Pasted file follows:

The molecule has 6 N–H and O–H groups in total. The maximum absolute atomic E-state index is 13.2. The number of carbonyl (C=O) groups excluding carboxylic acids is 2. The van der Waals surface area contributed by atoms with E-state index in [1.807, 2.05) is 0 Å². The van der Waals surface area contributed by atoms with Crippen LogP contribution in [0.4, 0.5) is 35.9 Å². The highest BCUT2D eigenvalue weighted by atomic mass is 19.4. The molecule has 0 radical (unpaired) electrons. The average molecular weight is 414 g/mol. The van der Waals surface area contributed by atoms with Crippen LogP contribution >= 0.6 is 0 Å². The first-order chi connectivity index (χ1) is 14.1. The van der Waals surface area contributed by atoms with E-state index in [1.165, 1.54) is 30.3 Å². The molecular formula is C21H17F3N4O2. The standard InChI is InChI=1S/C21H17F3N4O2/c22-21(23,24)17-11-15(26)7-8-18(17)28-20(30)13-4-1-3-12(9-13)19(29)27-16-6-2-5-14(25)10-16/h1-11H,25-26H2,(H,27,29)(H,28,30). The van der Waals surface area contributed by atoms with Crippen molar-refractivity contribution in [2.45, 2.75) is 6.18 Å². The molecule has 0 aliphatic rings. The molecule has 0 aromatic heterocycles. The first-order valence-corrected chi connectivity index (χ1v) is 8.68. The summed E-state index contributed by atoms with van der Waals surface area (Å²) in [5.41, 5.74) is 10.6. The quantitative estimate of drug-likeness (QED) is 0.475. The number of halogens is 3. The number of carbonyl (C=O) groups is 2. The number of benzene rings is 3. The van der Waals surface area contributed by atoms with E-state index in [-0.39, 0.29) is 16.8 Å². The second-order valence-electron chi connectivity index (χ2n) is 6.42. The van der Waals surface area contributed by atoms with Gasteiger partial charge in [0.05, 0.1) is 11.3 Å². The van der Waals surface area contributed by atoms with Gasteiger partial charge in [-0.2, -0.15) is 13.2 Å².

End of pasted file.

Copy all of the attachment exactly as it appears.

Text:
The molecule has 6 N–H and O–H groups in total. The maximum absolute atomic E-state index is 13.2. The number of carbonyl (C=O) groups excluding carboxylic acids is 2. The van der Waals surface area contributed by atoms with E-state index in [1.807, 2.05) is 0 Å². The van der Waals surface area contributed by atoms with Crippen LogP contribution in [0.4, 0.5) is 35.9 Å². The highest BCUT2D eigenvalue weighted by atomic mass is 19.4. The molecule has 0 radical (unpaired) electrons. The average molecular weight is 414 g/mol. The van der Waals surface area contributed by atoms with Crippen LogP contribution >= 0.6 is 0 Å². The first-order chi connectivity index (χ1) is 14.1. The van der Waals surface area contributed by atoms with E-state index in [1.165, 1.54) is 30.3 Å². The molecular formula is C21H17F3N4O2. The standard InChI is InChI=1S/C21H17F3N4O2/c22-21(23,24)17-11-15(26)7-8-18(17)28-20(30)13-4-1-3-12(9-13)19(29)27-16-6-2-5-14(25)10-16/h1-11H,25-26H2,(H,27,29)(H,28,30). The van der Waals surface area contributed by atoms with Crippen molar-refractivity contribution in [2.45, 2.75) is 6.18 Å². The molecule has 0 aliphatic rings. The molecule has 0 aromatic heterocycles. The first-order valence-corrected chi connectivity index (χ1v) is 8.68. The summed E-state index contributed by atoms with van der Waals surface area (Å²) in [5.41, 5.74) is 10.6. The quantitative estimate of drug-likeness (QED) is 0.475. The number of halogens is 3. The number of carbonyl (C=O) groups is 2. The number of benzene rings is 3. The van der Waals surface area contributed by atoms with E-state index in [-0.39, 0.29) is 16.8 Å². The second-order valence-electron chi connectivity index (χ2n) is 6.42. The van der Waals surface area contributed by atoms with Gasteiger partial charge in [0.05, 0.1) is 11.3 Å². The van der Waals surface area contributed by atoms with Gasteiger partial charge in [-0.2, -0.15) is 13.2 Å².